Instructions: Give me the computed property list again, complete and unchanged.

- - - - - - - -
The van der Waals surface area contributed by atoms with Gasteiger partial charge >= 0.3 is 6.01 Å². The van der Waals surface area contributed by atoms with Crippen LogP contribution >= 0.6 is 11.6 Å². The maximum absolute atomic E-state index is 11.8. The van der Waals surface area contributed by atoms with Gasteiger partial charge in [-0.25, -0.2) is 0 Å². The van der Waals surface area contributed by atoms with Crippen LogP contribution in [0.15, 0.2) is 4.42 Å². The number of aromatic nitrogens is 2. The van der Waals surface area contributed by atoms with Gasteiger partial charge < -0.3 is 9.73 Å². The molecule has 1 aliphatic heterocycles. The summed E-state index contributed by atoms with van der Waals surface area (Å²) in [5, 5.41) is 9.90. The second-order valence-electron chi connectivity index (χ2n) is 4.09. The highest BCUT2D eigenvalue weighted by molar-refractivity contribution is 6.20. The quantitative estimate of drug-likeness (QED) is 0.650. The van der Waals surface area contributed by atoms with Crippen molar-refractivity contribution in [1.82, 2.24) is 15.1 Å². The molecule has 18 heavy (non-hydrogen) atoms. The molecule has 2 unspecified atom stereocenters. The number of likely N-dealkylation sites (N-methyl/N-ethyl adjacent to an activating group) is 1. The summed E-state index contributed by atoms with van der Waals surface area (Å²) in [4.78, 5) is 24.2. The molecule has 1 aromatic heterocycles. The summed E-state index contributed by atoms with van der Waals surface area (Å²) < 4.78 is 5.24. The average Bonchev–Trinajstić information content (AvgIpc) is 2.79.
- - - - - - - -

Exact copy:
The van der Waals surface area contributed by atoms with Gasteiger partial charge >= 0.3 is 6.01 Å². The van der Waals surface area contributed by atoms with Crippen LogP contribution >= 0.6 is 11.6 Å². The maximum absolute atomic E-state index is 11.8. The van der Waals surface area contributed by atoms with Gasteiger partial charge in [-0.25, -0.2) is 0 Å². The van der Waals surface area contributed by atoms with Crippen LogP contribution in [0.15, 0.2) is 4.42 Å². The number of aromatic nitrogens is 2. The van der Waals surface area contributed by atoms with Gasteiger partial charge < -0.3 is 9.73 Å². The molecule has 1 aliphatic heterocycles. The summed E-state index contributed by atoms with van der Waals surface area (Å²) in [5, 5.41) is 9.90. The second-order valence-electron chi connectivity index (χ2n) is 4.09. The highest BCUT2D eigenvalue weighted by molar-refractivity contribution is 6.20. The quantitative estimate of drug-likeness (QED) is 0.650. The van der Waals surface area contributed by atoms with Crippen molar-refractivity contribution in [1.82, 2.24) is 15.1 Å². The molecule has 18 heavy (non-hydrogen) atoms. The molecule has 2 unspecified atom stereocenters. The number of likely N-dealkylation sites (N-methyl/N-ethyl adjacent to an activating group) is 1. The summed E-state index contributed by atoms with van der Waals surface area (Å²) in [4.78, 5) is 24.2. The molecule has 1 aromatic heterocycles. The summed E-state index contributed by atoms with van der Waals surface area (Å²) < 4.78 is 5.24. The average Bonchev–Trinajstić information content (AvgIpc) is 2.79.